We’re going through the yearly exercise of reviewing brand style guides and preparing for each brand’s next iteration.
This is an old guide for the Cabana brand–I’ll break it down to showcase crucial tools for consistent branding:
See the original Brand Style Guide Twitter thread below, or scroll to keep reading the expanded version right here:
What’s in a Brand Style Guide?
First off – let’s take a look at the difference between a style guide and a brand guide:
Style guide = a document to show all the visual elements of a brand–logos, fonts, colors, patterns, visual guidelines etc.
Brand guide = the above + pages that cover some of all of–tone of voice, messaging, art direction, campaign direction, user personas, etc.
A Review of the Cabana Brand Style Guide
Why use a whole page on logos in a brand style guide?
For logos to always represent the brand right, they often have rules about when versions with various colors are shown. Below we see how they show up on light and dark, and how best to space around them.
The colors page covers the main and secondary colors, and when they should be applied, plus the actual color codes for designers/printers.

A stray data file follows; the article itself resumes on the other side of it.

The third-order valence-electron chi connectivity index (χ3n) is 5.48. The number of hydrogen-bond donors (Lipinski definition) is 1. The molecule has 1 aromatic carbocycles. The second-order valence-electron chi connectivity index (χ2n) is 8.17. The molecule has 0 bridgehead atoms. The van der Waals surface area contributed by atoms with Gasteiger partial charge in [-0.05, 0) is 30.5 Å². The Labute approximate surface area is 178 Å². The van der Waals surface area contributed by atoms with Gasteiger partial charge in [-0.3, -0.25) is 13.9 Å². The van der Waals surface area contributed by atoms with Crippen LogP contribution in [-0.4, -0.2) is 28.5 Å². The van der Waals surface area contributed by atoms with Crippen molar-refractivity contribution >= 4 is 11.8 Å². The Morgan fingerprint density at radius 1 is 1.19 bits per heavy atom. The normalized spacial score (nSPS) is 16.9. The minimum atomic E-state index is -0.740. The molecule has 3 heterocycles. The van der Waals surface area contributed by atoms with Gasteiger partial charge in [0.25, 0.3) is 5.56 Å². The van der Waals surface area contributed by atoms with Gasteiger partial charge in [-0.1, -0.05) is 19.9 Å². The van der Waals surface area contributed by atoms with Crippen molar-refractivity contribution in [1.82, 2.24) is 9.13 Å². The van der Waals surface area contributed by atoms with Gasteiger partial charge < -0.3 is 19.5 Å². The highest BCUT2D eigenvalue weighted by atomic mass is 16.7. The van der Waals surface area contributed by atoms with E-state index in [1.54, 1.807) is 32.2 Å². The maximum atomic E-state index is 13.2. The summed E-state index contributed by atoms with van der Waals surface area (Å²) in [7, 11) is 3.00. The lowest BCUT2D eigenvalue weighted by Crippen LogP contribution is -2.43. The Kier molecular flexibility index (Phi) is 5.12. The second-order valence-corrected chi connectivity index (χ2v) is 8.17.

This is especially important if you’re matching colors on printed products. Slight variances can lead to dramatic differences on shelf.
Same with fonts and typography – what fonts are used, in what application, what sizes, how do they look together, etc.
For more digital-focused brands, brand style guides exist in Figma or on a website with embedded styles for easy development.
In the rest of the guide we didn’t cover everything but we did hit:
- art direction
- target personas
- photographic direction
- tone of voice
Every brand and their needs are different.
This is from years ago. All our brands are evolving, and even subtle things can change what the brand needs to show.
When to Update Your Brand Style Guide
As voices change online, so does the voice of a brand. As mediums change, so do formats and performance of photography. Colors move in and out of vogue.
Having a strong brand doesn’t mean never changing – it’s about having a team that knows when it’s time to adapt, and iterates authentically, with excellent execution that is thoughtfully concepted.
Credit goes to the excellent designer of the Cabana brand, Jarren Simmons.
Looking for additional logo inspiration? Watch Peter Saville’s acclaimed Lacoste Limited logo design here:
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Thank you for reading this guide on how to create a brand style guide!
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